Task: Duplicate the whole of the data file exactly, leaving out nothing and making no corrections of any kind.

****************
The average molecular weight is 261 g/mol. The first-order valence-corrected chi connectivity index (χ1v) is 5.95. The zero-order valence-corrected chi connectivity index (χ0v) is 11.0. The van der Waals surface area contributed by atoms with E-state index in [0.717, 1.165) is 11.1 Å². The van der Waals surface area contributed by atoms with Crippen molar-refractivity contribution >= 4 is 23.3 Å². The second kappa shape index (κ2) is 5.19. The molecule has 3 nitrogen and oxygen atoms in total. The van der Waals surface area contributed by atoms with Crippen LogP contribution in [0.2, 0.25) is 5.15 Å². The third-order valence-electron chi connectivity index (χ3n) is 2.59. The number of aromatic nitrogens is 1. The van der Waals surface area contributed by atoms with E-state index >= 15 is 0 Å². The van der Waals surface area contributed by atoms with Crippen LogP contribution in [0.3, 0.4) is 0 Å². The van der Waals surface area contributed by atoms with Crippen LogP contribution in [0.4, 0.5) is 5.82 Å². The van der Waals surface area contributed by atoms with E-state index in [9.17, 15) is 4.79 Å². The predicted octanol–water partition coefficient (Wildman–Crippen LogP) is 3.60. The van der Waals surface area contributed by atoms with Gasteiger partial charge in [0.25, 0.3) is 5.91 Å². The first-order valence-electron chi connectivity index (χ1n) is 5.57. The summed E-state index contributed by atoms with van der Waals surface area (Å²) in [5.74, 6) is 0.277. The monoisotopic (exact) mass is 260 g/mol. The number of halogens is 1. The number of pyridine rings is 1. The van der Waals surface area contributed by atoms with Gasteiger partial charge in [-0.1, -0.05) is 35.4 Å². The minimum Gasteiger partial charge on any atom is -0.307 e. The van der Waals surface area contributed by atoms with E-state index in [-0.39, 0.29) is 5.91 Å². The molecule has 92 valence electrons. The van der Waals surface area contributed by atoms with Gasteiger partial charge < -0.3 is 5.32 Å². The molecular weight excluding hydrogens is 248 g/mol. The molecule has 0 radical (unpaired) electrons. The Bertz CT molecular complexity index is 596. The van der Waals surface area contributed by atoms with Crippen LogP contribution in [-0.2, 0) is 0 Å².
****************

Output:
The average molecular weight is 261 g/mol. The first-order valence-corrected chi connectivity index (χ1v) is 5.95. The zero-order valence-corrected chi connectivity index (χ0v) is 11.0. The van der Waals surface area contributed by atoms with E-state index in [0.717, 1.165) is 11.1 Å². The van der Waals surface area contributed by atoms with Crippen molar-refractivity contribution >= 4 is 23.3 Å². The second kappa shape index (κ2) is 5.19. The molecule has 3 nitrogen and oxygen atoms in total. The van der Waals surface area contributed by atoms with Crippen LogP contribution in [0.2, 0.25) is 5.15 Å². The third-order valence-electron chi connectivity index (χ3n) is 2.59. The number of aromatic nitrogens is 1. The van der Waals surface area contributed by atoms with E-state index >= 15 is 0 Å². The van der Waals surface area contributed by atoms with Crippen LogP contribution in [0.3, 0.4) is 0 Å². The van der Waals surface area contributed by atoms with Crippen LogP contribution in [0.4, 0.5) is 5.82 Å². The van der Waals surface area contributed by atoms with E-state index in [9.17, 15) is 4.79 Å². The predicted octanol–water partition coefficient (Wildman–Crippen LogP) is 3.60. The van der Waals surface area contributed by atoms with Gasteiger partial charge in [0.25, 0.3) is 5.91 Å². The first-order valence-electron chi connectivity index (χ1n) is 5.57. The summed E-state index contributed by atoms with van der Waals surface area (Å²) in [5.74, 6) is 0.277. The monoisotopic (exact) mass is 260 g/mol. The number of halogens is 1. The number of pyridine rings is 1. The van der Waals surface area contributed by atoms with Gasteiger partial charge in [-0.1, -0.05) is 35.4 Å². The minimum Gasteiger partial charge on any atom is -0.307 e. The van der Waals surface area contributed by atoms with E-state index in [-0.39, 0.29) is 5.91 Å². The molecule has 92 valence electrons. The van der Waals surface area contributed by atoms with Gasteiger partial charge < -0.3 is 5.32 Å². The molecular weight excluding hydrogens is 248 g/mol. The molecule has 0 radical (unpaired) electrons. The Bertz CT molecular complexity index is 596. The van der Waals surface area contributed by atoms with Crippen LogP contribution in [-0.2, 0) is 0 Å².